The Schnitzel Effect

I happen to look, physically, better than my age. In fact, every time I tell people my real age, which is 50 at the moment of writing, I am met with disbelief, like I’m trying to play games or making bad jokes. Usually, it takes some time to convince them that this is actually my real age.

I attribute this to two factors. The first one is obviously genetics. I have centenaries in my close family (my grandfather from my mother lived 101 years, went through two world wide wars) and, overall, I enjoyed a very good level of health throughout my life, nothing serious in terms of chronic or genetic illnesses. The second one is a bit counterintuitive and, in case you didn’t realize yet, it’s in the title of the article. I call it the “schnitzel effect”.

What Is The Schnitzel Effect?

You know how they prepare the meat for making schnitzels? Well, after they slice it down, they beat it with a hammer. The more they beat it, the tender the meat gets. That’s all there is to it, that’s the schnitzel effect.

If you get it out of the culinary area, it translates as a life filled with hurdles, resistance, difficulties. And indeed, that’s what I went through. My first 40 years were basically a roller coaster, in which every second felt like a fight for my life (well, maybe not every second, but most of the time). It wasn’t until I finally entered my last decade that I reached the level of “tenderness” that’s good for me (or at least that’s how I feel right now, because difficulties look to have plateaued, somehow).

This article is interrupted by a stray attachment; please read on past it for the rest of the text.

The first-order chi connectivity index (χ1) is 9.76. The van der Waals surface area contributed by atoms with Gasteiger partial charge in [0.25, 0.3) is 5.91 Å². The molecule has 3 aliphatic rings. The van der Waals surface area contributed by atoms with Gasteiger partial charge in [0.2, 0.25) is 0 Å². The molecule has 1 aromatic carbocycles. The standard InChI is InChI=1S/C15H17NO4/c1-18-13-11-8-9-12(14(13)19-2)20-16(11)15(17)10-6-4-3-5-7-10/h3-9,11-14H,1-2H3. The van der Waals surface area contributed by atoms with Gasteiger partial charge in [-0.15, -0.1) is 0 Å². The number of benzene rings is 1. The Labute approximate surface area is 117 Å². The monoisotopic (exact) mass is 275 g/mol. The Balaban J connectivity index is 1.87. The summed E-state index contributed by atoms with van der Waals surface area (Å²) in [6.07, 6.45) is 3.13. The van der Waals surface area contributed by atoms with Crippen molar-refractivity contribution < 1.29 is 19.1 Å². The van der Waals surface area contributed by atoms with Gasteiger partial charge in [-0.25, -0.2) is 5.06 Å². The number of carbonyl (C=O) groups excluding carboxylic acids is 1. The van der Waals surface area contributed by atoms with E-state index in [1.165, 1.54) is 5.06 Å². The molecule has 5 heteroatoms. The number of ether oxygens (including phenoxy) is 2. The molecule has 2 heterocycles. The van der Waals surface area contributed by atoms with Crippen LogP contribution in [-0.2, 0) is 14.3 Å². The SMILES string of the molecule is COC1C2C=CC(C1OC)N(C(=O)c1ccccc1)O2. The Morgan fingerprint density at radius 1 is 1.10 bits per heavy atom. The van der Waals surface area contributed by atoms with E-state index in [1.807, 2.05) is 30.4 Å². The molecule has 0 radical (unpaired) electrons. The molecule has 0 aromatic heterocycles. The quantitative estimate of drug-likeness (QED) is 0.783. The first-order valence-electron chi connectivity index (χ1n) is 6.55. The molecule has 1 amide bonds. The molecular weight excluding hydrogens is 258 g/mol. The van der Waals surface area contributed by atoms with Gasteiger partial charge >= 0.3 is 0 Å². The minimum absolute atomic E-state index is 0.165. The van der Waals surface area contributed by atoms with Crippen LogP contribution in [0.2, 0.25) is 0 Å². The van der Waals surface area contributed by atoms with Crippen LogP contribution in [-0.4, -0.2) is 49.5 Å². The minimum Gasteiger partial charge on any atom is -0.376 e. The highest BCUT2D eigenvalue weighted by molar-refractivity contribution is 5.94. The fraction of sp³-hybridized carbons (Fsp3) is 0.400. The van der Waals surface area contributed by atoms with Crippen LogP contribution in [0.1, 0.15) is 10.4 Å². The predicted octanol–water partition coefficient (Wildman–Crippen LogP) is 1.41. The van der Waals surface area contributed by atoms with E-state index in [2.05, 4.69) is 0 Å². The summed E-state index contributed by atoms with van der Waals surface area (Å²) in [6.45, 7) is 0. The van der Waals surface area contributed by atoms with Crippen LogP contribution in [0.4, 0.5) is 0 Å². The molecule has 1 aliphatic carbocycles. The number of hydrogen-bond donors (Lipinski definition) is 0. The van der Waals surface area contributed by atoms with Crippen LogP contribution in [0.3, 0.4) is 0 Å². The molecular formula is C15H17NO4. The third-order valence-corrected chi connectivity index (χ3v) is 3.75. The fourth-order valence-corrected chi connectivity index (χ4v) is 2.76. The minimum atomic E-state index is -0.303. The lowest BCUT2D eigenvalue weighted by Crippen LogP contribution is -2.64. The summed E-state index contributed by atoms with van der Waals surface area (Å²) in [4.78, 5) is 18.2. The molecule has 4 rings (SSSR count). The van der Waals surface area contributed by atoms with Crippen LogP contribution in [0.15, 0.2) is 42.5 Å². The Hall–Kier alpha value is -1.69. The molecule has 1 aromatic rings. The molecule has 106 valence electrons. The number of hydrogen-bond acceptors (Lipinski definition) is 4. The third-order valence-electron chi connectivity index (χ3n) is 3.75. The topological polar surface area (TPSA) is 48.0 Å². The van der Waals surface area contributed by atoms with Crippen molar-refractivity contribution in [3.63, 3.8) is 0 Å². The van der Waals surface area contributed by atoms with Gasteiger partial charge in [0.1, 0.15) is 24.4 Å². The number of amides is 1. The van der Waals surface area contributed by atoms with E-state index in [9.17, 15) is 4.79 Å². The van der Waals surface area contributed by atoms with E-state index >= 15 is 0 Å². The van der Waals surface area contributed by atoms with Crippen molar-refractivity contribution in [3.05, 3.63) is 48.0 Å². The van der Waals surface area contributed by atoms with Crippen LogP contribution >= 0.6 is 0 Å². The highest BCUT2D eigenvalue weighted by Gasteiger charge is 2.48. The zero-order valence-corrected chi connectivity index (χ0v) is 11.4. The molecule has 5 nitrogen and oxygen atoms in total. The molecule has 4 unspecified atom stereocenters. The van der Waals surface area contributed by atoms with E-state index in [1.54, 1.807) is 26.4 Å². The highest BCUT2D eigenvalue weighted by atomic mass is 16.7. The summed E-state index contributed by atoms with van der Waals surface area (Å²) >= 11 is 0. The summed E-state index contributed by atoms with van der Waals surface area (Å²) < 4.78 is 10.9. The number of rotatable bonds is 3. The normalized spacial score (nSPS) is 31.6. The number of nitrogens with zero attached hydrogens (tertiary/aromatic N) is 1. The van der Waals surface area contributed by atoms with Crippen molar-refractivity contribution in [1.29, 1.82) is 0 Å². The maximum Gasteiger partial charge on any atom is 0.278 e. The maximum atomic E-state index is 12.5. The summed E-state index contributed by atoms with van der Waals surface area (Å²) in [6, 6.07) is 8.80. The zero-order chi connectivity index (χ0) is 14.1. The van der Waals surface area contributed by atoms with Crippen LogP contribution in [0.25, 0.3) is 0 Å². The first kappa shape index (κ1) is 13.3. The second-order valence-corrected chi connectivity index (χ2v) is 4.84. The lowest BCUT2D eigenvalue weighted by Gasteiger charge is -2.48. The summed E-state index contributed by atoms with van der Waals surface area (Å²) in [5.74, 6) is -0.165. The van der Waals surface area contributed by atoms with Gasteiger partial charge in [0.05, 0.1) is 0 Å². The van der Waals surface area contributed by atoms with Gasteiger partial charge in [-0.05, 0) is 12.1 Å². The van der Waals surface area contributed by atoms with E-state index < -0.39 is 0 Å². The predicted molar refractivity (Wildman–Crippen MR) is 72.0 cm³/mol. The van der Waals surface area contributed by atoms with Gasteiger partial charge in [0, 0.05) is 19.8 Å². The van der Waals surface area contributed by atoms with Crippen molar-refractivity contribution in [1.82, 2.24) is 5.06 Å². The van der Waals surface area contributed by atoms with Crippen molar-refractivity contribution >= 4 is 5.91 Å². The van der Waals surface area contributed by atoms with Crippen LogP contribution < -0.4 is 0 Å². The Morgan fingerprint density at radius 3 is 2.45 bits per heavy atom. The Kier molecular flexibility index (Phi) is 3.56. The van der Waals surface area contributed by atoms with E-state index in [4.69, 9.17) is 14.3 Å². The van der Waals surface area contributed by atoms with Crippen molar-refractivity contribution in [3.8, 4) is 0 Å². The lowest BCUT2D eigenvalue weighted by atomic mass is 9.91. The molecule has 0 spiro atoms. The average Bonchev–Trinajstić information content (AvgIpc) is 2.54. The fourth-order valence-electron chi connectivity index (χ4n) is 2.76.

If you really think about, it’s not that counterintuitive. Tenderness always comes as a result of a struggle, we get more resilient after we’ve experienced storms and we get more compassionated once we’ve been through some personal hell too. Successfully dealing with beatings (I’m talking about emotional and psychological situations here, not about physical beatings, just so we’re clear) eventually results in some sort of fragility, some vulnerability that we’re not afraid to show anymore, because, well, we know what to expect. And we already dealt with that shit before.

Of course it sucks, while you’re in the middle of the storm. Of course it hurts when you get the beatings. But, as time goes by, I got to understand the value in this trials, in these long periods of struggle. I made peace with the fact that that’s how you make the schnitzel taste good. That’s how you actually become better, because of the hurdles, not because you dodged them.

I understand that this might be just my own reframing, and there’s no sense in either difficulty or easiness, but it happens that this reframing works for me. And it’s also a very nice conversation opener.

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